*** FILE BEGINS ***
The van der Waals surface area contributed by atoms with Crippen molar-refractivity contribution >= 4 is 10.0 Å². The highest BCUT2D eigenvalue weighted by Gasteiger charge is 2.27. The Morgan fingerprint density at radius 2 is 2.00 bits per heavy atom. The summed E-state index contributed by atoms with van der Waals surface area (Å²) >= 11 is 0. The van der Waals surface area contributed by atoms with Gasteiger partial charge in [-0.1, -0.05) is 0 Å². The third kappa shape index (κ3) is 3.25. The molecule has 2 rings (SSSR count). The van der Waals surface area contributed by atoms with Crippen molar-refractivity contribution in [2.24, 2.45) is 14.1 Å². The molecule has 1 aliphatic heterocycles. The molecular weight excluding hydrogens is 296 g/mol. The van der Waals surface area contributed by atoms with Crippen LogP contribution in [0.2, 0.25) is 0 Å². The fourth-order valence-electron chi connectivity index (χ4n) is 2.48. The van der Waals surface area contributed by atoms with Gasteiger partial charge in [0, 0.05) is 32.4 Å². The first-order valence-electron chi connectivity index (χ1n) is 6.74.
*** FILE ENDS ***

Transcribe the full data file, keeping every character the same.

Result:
The van der Waals surface area contributed by atoms with Crippen molar-refractivity contribution >= 4 is 10.0 Å². The highest BCUT2D eigenvalue weighted by Gasteiger charge is 2.27. The Morgan fingerprint density at radius 2 is 2.00 bits per heavy atom. The summed E-state index contributed by atoms with van der Waals surface area (Å²) >= 11 is 0. The van der Waals surface area contributed by atoms with Gasteiger partial charge in [-0.1, -0.05) is 0 Å². The third kappa shape index (κ3) is 3.25. The molecule has 2 rings (SSSR count). The van der Waals surface area contributed by atoms with Crippen molar-refractivity contribution in [2.24, 2.45) is 14.1 Å². The molecule has 1 aliphatic heterocycles. The molecular weight excluding hydrogens is 296 g/mol. The van der Waals surface area contributed by atoms with Crippen LogP contribution in [0.2, 0.25) is 0 Å². The fourth-order valence-electron chi connectivity index (χ4n) is 2.48. The van der Waals surface area contributed by atoms with Gasteiger partial charge in [0, 0.05) is 32.4 Å². The first-order valence-electron chi connectivity index (χ1n) is 6.74.